Arrow charts are an effective way of showing how values changed from one point in time to another (like slopegraphs), and they have been touted by Naomi Robbins of NBR Graphs. They have also been created using Tableau before by zen master Joe Mako. I really like arrow charts – as a mechanical engineer, I understand the language that they’re speaking.

But there’s a way that they can speak even more clearly to me. It’s more of an accent, really.

Here’s a version of what I’ll call a “dimension line chart” (“dimension” as in GD&T, not Tableau’s dimensions and measures) that I made to show which NBA players improved the most over last season, and which players’ performance regressed the most:

How is it different from traditional arrow charts?
It’s a very subtle change that has four parts to it:

  1. There are “extension lines” added via reference lines to show the starting and stopping points of each line
  2. The arrowheads are custom shapes with tips that end at the reference line instead of just beyond it
  3. The direction (+ or -) and the magnitude of the change is shown as a dimension in the middle of the line
  4. I added a light row banding to make it easier to see which arrow applies to which player

That’s pretty much it. It’s a slight dialect of the language of arrow charts, really. Translation: it’s just a fancy arrow chart.

Here’s what the traditional arrow chart version looks like:

How do the changes help?
I always felt that traditional arrow charts seemed to imply movement beyond the end of the arrow, like a flow diagram (showing direction of wind, magnetic field, or water flow) or a traffic sign telling me which way to go, not where to stop. But, literally speaking, the data stops at the very end of the arrow. And with Tableau, if you use a default filled shape for the arrowhead, the data technically stops in the middle of the arrowhead, since that’s the center of the shape (more a detail about Tableau, not arrow charts themselves):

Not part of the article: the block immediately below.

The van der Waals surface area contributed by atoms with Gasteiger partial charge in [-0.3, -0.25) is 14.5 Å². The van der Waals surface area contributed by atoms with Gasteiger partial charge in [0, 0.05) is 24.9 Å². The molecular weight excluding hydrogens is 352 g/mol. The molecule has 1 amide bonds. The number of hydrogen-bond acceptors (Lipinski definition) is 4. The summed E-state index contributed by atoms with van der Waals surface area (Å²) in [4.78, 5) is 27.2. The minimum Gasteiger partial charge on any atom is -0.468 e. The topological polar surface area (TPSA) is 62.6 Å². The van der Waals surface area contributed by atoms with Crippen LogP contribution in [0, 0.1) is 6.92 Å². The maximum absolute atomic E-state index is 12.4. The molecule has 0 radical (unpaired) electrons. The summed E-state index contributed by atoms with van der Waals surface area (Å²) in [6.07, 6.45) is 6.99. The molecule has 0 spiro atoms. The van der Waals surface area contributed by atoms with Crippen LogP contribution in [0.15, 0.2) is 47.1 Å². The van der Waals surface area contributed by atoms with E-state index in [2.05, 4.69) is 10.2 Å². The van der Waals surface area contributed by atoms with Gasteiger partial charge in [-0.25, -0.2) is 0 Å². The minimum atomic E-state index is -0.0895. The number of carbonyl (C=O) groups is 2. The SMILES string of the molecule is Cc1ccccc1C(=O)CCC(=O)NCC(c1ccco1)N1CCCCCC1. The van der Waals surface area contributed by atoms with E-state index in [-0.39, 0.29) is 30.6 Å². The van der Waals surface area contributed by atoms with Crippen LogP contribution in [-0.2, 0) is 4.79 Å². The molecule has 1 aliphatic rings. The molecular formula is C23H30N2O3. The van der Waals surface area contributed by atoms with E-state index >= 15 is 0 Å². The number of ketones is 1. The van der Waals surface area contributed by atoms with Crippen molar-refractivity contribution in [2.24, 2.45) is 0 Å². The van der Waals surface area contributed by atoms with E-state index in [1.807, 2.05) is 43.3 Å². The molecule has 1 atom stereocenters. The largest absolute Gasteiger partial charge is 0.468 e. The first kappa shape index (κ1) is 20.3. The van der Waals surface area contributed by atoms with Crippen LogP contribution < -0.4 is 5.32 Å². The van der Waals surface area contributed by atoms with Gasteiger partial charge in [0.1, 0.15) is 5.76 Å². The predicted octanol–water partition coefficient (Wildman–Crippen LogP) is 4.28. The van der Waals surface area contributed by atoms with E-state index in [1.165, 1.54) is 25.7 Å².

Using arrowhead shapes that end in the middle rather than the edges of the file corrects this small inaccuracy:


Nitpicky? A little, maybe. Click here to get the four centered arrowhead png files I created for this project.

What inspired this variation?
I enjoyed my drafting class in high school, and I went on to study mechanical engineering in college. Drafters and mechanical engineers draw diagrams of physical objects and indicate their dimensions so that machinists can make them in the real world.

There’s a correlation to what we’re attempting to do with data visualizations: we’re communicating the relative sizes of measurable quantities. Instead of feet or inches, the units can be dollars or population or whatever.

We’re giving a “blue print” to our audience and asking them to build an understanding in their mind.

Here’s an example of a technical drawing that the dimension line chart draws from:


Issues and Opportunities for Improvement
One weakness of this variation is that it doesn’t handle slight deltas very well. If the reference lines are very close together, the arrow doesn’t look very much like an arrow at all. If we remove the rank filter and look farther down the list, here’s what we get:


Let me know what you think, I’d like to hear your opinion. If you can think of a way to improve dimension line charts, leave a comment. Some ideas I have are to give the numerical values a white box background to break up the dimension lines and to change the styling of the arrowheads to be in line with GD&T standards. Also, I’ll be doing a “how-to” write-up on the Tableau Public blog as part of #TableauTipsMonth, so be on the lookout for that in the next few days.

Thanks for stopping by,